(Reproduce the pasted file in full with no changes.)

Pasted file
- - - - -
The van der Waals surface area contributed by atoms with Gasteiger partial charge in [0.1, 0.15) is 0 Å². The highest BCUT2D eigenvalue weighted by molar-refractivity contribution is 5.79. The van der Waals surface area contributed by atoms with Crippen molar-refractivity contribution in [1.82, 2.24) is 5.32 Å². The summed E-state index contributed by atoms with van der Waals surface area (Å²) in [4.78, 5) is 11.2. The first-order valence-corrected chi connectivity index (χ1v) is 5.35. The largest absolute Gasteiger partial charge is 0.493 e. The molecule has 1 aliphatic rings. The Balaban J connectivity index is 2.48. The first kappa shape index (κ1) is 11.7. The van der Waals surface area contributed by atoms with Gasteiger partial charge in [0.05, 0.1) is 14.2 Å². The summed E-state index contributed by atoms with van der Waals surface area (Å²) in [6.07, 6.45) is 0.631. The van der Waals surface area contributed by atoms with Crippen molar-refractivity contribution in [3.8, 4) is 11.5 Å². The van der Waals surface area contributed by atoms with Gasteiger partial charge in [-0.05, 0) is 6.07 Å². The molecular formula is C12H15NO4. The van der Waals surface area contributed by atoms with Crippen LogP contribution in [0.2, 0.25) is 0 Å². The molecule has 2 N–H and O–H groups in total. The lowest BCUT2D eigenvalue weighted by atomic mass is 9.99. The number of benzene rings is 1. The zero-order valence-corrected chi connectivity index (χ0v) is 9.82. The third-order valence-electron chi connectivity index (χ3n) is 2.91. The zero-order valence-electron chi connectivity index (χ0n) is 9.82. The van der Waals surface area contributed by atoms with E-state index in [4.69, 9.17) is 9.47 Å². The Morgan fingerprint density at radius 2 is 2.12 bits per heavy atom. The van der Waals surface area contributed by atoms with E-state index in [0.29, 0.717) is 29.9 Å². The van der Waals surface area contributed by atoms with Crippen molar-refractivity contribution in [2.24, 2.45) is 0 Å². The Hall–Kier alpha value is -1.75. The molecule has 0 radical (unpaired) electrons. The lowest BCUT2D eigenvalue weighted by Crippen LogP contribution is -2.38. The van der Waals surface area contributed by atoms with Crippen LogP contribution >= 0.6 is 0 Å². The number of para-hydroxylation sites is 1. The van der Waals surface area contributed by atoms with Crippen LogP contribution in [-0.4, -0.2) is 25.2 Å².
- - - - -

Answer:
The van der Waals surface area contributed by atoms with Gasteiger partial charge in [0.1, 0.15) is 0 Å². The highest BCUT2D eigenvalue weighted by molar-refractivity contribution is 5.79. The van der Waals surface area contributed by atoms with Crippen molar-refractivity contribution in [1.82, 2.24) is 5.32 Å². The summed E-state index contributed by atoms with van der Waals surface area (Å²) in [4.78, 5) is 11.2. The first-order valence-corrected chi connectivity index (χ1v) is 5.35. The largest absolute Gasteiger partial charge is 0.493 e. The molecule has 1 aliphatic rings. The Balaban J connectivity index is 2.48. The first kappa shape index (κ1) is 11.7. The van der Waals surface area contributed by atoms with Gasteiger partial charge in [0.05, 0.1) is 14.2 Å². The summed E-state index contributed by atoms with van der Waals surface area (Å²) in [6.07, 6.45) is 0.631. The van der Waals surface area contributed by atoms with Crippen molar-refractivity contribution in [3.8, 4) is 11.5 Å². The van der Waals surface area contributed by atoms with Gasteiger partial charge in [-0.05, 0) is 6.07 Å². The molecular formula is C12H15NO4. The van der Waals surface area contributed by atoms with Crippen LogP contribution in [0.2, 0.25) is 0 Å². The molecule has 2 N–H and O–H groups in total. The lowest BCUT2D eigenvalue weighted by atomic mass is 9.99. The number of benzene rings is 1. The zero-order valence-corrected chi connectivity index (χ0v) is 9.82. The third-order valence-electron chi connectivity index (χ3n) is 2.91. The zero-order valence-electron chi connectivity index (χ0n) is 9.82. The van der Waals surface area contributed by atoms with E-state index in [4.69, 9.17) is 9.47 Å². The Morgan fingerprint density at radius 2 is 2.12 bits per heavy atom. The van der Waals surface area contributed by atoms with E-state index in [0.29, 0.717) is 29.9 Å². The van der Waals surface area contributed by atoms with Crippen molar-refractivity contribution in [2.24, 2.45) is 0 Å². The Hall–Kier alpha value is -1.75. The molecule has 0 radical (unpaired) electrons. The lowest BCUT2D eigenvalue weighted by Crippen LogP contribution is -2.38. The van der Waals surface area contributed by atoms with Crippen LogP contribution >= 0.6 is 0 Å². The number of para-hydroxylation sites is 1. The van der Waals surface area contributed by atoms with Crippen LogP contribution in [-0.4, -0.2) is 25.2 Å².